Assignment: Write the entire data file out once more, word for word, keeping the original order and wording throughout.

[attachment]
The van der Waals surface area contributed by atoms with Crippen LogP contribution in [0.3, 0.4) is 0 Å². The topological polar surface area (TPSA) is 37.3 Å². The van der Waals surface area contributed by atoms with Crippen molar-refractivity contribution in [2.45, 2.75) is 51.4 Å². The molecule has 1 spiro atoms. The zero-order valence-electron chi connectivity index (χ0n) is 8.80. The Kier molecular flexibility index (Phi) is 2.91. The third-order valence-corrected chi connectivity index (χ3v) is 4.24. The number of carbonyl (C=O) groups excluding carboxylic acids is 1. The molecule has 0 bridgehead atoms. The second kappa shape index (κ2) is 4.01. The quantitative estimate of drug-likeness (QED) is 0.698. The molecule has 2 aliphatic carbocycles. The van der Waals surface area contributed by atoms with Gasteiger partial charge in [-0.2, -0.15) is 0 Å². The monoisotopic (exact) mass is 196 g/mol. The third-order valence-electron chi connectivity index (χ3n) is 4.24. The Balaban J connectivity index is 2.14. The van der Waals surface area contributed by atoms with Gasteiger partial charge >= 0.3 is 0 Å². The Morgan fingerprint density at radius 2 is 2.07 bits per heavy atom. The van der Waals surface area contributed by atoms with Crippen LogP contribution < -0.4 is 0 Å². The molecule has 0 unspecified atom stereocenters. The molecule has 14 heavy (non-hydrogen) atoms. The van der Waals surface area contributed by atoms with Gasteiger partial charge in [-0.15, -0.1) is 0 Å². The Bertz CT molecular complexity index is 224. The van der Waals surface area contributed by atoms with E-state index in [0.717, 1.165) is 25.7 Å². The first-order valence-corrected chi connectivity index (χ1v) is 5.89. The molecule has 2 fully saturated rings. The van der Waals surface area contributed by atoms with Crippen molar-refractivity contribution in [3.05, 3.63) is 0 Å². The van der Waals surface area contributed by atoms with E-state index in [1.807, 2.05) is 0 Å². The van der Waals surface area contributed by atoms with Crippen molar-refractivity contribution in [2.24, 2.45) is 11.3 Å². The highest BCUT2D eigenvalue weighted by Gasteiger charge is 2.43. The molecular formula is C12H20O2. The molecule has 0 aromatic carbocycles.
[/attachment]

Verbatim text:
The van der Waals surface area contributed by atoms with Crippen LogP contribution in [0.3, 0.4) is 0 Å². The topological polar surface area (TPSA) is 37.3 Å². The van der Waals surface area contributed by atoms with Crippen molar-refractivity contribution in [2.45, 2.75) is 51.4 Å². The molecule has 1 spiro atoms. The zero-order valence-electron chi connectivity index (χ0n) is 8.80. The Kier molecular flexibility index (Phi) is 2.91. The third-order valence-corrected chi connectivity index (χ3v) is 4.24. The number of carbonyl (C=O) groups excluding carboxylic acids is 1. The molecule has 0 bridgehead atoms. The second kappa shape index (κ2) is 4.01. The quantitative estimate of drug-likeness (QED) is 0.698. The molecule has 2 aliphatic carbocycles. The van der Waals surface area contributed by atoms with Gasteiger partial charge in [-0.2, -0.15) is 0 Å². The monoisotopic (exact) mass is 196 g/mol. The third-order valence-electron chi connectivity index (χ3n) is 4.24. The Balaban J connectivity index is 2.14. The van der Waals surface area contributed by atoms with Gasteiger partial charge >= 0.3 is 0 Å². The Morgan fingerprint density at radius 2 is 2.07 bits per heavy atom. The van der Waals surface area contributed by atoms with Crippen LogP contribution < -0.4 is 0 Å². The molecule has 0 unspecified atom stereocenters. The molecule has 14 heavy (non-hydrogen) atoms. The van der Waals surface area contributed by atoms with Gasteiger partial charge in [-0.15, -0.1) is 0 Å². The Bertz CT molecular complexity index is 224. The van der Waals surface area contributed by atoms with E-state index in [0.717, 1.165) is 25.7 Å². The first-order valence-corrected chi connectivity index (χ1v) is 5.89. The molecule has 2 fully saturated rings. The van der Waals surface area contributed by atoms with Crippen molar-refractivity contribution in [3.05, 3.63) is 0 Å². The van der Waals surface area contributed by atoms with E-state index in [1.807, 2.05) is 0 Å². The van der Waals surface area contributed by atoms with Crippen molar-refractivity contribution in [2.24, 2.45) is 11.3 Å². The highest BCUT2D eigenvalue weighted by Gasteiger charge is 2.43. The molecular formula is C12H20O2. The molecule has 0 aromatic carbocycles.